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The "Intro to Express" Lesson is part of the full, REST & GraphQL API Design in Node.js, v2 (using Express & MongoDB) course featured in this preview video. Here's what you'd learn in this lesson:

Express is the most popular framework for building APIs and is very extensible. There are modules for routing, middleware, and lots of plugins to do whatever you would need for building APIs for REST and GraphQL. - https://github.com/FrontendMasters/api-design-node-v2/tree/lesson-1

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Transcript from the "Intro to Express" Lesson

[00:00:02]
>> Scott Moss: So why express? Like I said, it's the go to for creating API's with node currently right now and you'll see in a minute why that is. Other frameworks are based off of Express which was based off Connect, so it's a pretty good choice, tons of plug-ins integrations.

[00:00:18] It's pretty much like I said, if you are using some third party service, I don't know let me, like you see, we're gonna be using GraphQL, they have an express plugin for it. They just went ahead and made one, than if we're using something like not name brand server framework, good luck, there's probably not gonna be a plugin for it.

[00:00:33] Or the thing that you made yourself, good luck, you gotta build the integration yourself. So Express pretty much has all the plugins integrations for anything interacting with server side APIs with note. Plenty of resources out there, their documentation is really legit. There's tons of blog posts and stuff out there, so you can pretty much rely heavily on that.

[00:00:53] Very easy to use, fast to develop and I find it very extremely easy to test, if you write tests. Some people here don't write tests, that's fine if you don't write tests, that's cool but when you do write tests, because you will eventually, Express makes it really easy to do that.

[00:01:09] Any questions on that, no? Okay, so some of the features, has declarative routing. Like, you can do exact routing, pattern matching, globs, parameter matching and pretty much anything you could think of with routing, you could pretty much do it with Express. So if you wanna throw a regex in there, you wanna throw some starts in there, you wanna throw the exact thing, you wanna throw some options, you could do it, it's pretty easy.

[00:01:36] Use the middleware functions to run serially on your request. We'll get into middleware but you can think of them as like, hooks before your actual endpoint gets invoked, right? You have the thing that is actually going to get the resource and before that you may have some functions that run serially.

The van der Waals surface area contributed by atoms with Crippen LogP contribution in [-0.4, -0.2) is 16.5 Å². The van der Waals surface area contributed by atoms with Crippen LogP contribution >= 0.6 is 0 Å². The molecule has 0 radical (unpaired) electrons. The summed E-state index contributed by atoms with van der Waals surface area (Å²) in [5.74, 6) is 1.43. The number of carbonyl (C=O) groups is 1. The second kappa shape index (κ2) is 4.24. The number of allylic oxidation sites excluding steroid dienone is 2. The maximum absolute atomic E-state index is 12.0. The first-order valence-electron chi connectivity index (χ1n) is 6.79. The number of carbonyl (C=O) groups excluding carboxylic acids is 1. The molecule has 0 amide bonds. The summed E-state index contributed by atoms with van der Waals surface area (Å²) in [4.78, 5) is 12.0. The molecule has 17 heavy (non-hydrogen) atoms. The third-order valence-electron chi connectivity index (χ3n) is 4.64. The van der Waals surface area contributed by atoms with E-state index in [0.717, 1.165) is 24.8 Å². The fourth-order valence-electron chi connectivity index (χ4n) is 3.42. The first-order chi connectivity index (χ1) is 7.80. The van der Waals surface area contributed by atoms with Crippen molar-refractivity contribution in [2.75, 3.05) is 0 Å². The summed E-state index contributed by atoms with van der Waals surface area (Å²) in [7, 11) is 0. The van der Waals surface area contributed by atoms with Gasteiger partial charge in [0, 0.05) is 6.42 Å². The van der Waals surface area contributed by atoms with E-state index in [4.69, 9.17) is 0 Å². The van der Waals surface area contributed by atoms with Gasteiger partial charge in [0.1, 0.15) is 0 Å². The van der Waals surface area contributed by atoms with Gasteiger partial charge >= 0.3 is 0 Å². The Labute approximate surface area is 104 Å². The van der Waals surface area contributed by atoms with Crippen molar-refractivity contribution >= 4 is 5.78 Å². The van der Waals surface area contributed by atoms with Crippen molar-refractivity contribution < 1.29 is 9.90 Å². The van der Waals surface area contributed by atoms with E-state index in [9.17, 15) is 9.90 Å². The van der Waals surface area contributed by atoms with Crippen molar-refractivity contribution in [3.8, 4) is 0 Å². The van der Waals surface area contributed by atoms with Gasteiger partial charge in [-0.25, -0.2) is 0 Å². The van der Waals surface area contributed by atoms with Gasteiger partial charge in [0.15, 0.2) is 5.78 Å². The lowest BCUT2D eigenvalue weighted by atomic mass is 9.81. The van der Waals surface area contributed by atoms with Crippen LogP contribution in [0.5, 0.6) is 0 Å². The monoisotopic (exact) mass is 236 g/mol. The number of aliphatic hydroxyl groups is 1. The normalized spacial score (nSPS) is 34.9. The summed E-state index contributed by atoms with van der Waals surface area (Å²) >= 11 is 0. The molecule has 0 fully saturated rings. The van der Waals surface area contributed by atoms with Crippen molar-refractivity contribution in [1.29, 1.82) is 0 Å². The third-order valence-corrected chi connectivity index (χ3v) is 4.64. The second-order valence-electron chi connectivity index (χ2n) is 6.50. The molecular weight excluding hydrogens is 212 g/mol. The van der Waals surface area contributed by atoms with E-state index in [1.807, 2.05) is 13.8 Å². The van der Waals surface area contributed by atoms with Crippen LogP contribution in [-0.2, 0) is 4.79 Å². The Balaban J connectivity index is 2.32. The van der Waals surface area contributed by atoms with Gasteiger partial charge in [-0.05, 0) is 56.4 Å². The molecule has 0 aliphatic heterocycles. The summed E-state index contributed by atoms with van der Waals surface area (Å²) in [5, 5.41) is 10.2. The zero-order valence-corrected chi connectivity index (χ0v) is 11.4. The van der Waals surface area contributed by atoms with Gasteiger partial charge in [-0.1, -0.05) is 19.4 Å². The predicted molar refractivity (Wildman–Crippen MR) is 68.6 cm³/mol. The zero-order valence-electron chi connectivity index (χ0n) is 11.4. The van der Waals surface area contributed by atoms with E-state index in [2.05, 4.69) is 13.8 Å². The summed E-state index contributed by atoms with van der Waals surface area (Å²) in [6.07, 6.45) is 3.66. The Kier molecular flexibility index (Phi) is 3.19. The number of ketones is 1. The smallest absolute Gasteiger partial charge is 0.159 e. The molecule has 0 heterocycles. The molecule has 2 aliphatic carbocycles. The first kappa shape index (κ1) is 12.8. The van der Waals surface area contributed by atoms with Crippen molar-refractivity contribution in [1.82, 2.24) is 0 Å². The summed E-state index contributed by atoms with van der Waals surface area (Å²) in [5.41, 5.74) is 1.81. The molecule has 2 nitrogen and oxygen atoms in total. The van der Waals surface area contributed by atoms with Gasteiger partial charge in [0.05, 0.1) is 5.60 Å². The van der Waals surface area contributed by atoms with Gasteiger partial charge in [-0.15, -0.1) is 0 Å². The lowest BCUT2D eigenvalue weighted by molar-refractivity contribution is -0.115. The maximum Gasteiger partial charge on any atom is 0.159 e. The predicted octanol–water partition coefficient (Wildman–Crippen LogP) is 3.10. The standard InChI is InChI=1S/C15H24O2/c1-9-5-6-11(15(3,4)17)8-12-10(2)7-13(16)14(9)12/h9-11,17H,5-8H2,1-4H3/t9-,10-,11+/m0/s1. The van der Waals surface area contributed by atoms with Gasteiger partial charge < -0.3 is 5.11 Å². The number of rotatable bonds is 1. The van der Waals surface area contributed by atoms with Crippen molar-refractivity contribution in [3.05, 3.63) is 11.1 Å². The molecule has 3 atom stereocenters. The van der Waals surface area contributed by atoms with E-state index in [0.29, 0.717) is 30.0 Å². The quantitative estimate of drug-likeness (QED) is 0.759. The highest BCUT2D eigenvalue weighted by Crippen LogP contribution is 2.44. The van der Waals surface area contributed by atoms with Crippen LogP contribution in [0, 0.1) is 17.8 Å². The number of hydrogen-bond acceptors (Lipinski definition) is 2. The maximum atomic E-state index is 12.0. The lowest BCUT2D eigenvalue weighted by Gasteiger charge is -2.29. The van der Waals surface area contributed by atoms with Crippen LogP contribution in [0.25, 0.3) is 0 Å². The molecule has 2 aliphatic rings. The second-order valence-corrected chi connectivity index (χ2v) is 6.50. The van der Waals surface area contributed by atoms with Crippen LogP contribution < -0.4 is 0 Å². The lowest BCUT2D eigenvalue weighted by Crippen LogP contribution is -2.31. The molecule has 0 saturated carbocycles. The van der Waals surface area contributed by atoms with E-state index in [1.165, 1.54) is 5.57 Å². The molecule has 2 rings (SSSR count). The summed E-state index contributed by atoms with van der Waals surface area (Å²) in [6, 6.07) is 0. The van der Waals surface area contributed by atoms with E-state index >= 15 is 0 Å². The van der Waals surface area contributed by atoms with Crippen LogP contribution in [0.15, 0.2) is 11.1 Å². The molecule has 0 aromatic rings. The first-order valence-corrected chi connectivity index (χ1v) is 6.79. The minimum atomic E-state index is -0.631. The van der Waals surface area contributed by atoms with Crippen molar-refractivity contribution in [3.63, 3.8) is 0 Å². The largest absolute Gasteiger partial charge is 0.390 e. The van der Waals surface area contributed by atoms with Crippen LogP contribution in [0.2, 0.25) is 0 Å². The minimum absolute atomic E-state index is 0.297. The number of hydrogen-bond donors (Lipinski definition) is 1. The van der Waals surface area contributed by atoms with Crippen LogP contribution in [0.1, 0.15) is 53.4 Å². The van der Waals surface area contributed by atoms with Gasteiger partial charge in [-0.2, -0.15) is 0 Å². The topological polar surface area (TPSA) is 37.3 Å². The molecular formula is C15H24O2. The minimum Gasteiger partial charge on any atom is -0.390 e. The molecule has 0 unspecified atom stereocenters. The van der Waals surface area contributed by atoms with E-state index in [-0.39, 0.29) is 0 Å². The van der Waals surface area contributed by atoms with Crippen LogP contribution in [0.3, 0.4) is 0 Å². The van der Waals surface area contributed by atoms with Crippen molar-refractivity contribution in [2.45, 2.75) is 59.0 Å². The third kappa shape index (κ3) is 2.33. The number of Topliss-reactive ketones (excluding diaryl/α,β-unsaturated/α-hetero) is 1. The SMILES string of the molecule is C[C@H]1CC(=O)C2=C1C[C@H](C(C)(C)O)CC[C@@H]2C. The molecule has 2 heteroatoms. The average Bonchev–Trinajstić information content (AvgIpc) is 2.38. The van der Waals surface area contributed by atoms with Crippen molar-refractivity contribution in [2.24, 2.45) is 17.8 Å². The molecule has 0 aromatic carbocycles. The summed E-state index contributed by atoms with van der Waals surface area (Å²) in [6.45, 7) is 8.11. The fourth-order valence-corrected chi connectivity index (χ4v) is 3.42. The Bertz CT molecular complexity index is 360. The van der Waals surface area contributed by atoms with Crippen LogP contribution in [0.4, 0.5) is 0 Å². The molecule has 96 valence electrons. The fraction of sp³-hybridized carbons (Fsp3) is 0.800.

[00:01:54] This function, then this function, then this function, this function, and then finally run the last function, so that is kinda like what middleware is. Powerful response options, you can pretty much send back whatever you want, and from JSON to static files, you can send back streams. You can stream directly from a database, you can redirect, set headers, pretty much everything you need from API, pretty flexible.

[00:02:17] It's database agnostic, doesn't care what database you are using, because it doesn't hook in to the database. So, you can use whatever you want, as many databases as you want, however you want to use them, doesn't really matter. And then there's tons, tons, tons of other stuff that Express gives us.

[00:02:35] Any questions on Express? No, all right, so getting started, this is like the easiest Express app you can probably make right here. That's express right there, you can see, so if you've never used node before, some of the stuff might be like, well is what this require stuff.

[00:02:58] That's like the quote of like a script type on the server side, using require is like I wanna load in this other JavaScript file, right? So once you npm install it, or you all install it wherever, you'll have Express and then you make a new app. You register a route for the index which is a slash and then you respond to that route by using the JSON method and then you list it on whatever port you want, and that's it.

[00:03:22] So now you're able to do a get request to the index, and receive a JSON object with okay true on port 3000. That's the most basic Express app you can make right there. Any questions on how simple that is? Or anybody wanna ask some questions about what's going on here?

[00:03:40] This looks confusing, is there something here you've never seen before? No, okay.